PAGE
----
Saturday, December 17, 2005

Patriot Act blocked, steroids to blame

Set to expire December 31, renewal of the Patriot Act was stalled when Senate Democrats and a few Republicans blocked "action on a volatile issue that pits anti-terrorism efforts against civil liberties protections." (U.S. Senate Roll Call Vote)

This didn't please Pres. George Bush who used his weekly radio address "to criticize Democrats who have blocked the renewal of the anti-terrorism law that Congress passed overwhelming after the Sept. 11 attacks. In a live broadcast from the White House, the president said the effort to stall a vote was 'irresponsible and it endangers the lives of our citizens.'"

The Patriot Act is an offense to American civil liberties through such stipulations as roving wiretaps and secret warrants. For instance, let's suppose that Pres. Bush "signed a secret order in 2002 allowing the National Security Agency to spy on hundreds of U.S. citizens and other residents without court-approved warrants."

While Congress was dealing with important issues such as the BCS and steroids in baseball, they could have been taking action on this:
— the Republicans' $40 billion-plus, five-year spending cut plan. It would take on the spiraling growth of federal benefit programs such as Medicaid, Medicare and student loan subsidies. It is part of a campaign by Republican leaders to burnish their party's budget-cutting credentials as they try to reduce a deficit swelled by the Iraq war and Hurricane Katrina.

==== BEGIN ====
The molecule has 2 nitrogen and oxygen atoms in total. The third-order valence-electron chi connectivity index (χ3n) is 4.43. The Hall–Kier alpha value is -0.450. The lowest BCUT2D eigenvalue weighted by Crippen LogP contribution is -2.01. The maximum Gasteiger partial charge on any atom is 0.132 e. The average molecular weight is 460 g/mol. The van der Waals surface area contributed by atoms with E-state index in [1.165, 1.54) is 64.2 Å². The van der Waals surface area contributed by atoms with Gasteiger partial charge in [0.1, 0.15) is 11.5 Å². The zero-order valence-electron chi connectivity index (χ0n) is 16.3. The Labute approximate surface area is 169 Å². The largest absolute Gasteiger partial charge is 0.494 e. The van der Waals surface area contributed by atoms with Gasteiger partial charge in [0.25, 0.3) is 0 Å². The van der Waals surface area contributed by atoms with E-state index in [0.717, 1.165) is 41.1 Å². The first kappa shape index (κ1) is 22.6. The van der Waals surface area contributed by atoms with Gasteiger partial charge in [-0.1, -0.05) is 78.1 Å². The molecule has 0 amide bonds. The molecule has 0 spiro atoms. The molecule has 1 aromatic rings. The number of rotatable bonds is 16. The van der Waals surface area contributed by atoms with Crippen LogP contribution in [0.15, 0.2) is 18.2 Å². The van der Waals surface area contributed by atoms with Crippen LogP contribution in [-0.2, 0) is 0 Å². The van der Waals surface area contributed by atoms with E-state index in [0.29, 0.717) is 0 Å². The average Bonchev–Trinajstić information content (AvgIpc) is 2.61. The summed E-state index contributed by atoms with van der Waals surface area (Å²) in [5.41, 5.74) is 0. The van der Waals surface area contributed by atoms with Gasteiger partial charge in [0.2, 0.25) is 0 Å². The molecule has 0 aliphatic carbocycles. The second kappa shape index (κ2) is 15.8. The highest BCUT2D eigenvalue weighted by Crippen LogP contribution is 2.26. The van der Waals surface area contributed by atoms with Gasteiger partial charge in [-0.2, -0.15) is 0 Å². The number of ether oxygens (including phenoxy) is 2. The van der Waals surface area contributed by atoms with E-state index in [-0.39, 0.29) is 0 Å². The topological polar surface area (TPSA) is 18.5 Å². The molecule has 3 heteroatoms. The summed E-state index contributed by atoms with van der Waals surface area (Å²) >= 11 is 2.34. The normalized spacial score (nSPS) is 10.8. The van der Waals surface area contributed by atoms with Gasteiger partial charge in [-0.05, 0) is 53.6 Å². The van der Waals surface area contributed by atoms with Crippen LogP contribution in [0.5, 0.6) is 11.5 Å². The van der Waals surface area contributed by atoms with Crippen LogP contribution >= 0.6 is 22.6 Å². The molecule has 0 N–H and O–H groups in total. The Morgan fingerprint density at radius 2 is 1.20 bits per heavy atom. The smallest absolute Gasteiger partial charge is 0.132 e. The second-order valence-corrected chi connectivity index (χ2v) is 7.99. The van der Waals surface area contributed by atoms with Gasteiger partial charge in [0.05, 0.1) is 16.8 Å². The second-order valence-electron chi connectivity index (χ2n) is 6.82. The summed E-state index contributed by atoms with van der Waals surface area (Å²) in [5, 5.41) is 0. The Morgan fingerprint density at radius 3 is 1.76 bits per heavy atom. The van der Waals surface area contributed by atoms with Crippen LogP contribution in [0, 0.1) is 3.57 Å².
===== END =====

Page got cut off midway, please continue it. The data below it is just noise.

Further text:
— the $453 billion defense budget. Sen. Ted Stevens, R-Alaska, is trying to add a plan for oil drilling in a wildlife refuge in Alaska. The legislation already combines Pentagon money with that for the war in Iraq with hurricane relief aid and a scaled-down plan to fight bird flu.

— a $602 billion appropriations bill for the departments of Labor, Education and Health and Human Services. GOP moderates in the Senate dislike the spending levels for many programs.
See also:
  • EFF: E-mail your senator: "At the very last moment in the passage of the PATRIOT Reauthorization Bill, 46 senators stood up for civil liberties. Their filibuster prevented the enactment of a law that would make permanent several key PATRIOT powers, maintain the secret seizure of records using National Security Letters, and introduce wide-ranging surveillance powers that name neither a subject or location with no prior judicial oversight. The rejection of PATRIOT was a terrific victory for civil libertarians. For once, we have something to thank our representatives for. If your senator voted for the filibuster to continue, you can write a letter to them below, and give your support to their fight. We'll make sure only those senators who voted for the filibuster receive the mail."
  • - 2005: The sports year in weird
  • The Robesonian Online: Hypocrisy continues to be rampant in the NCAA


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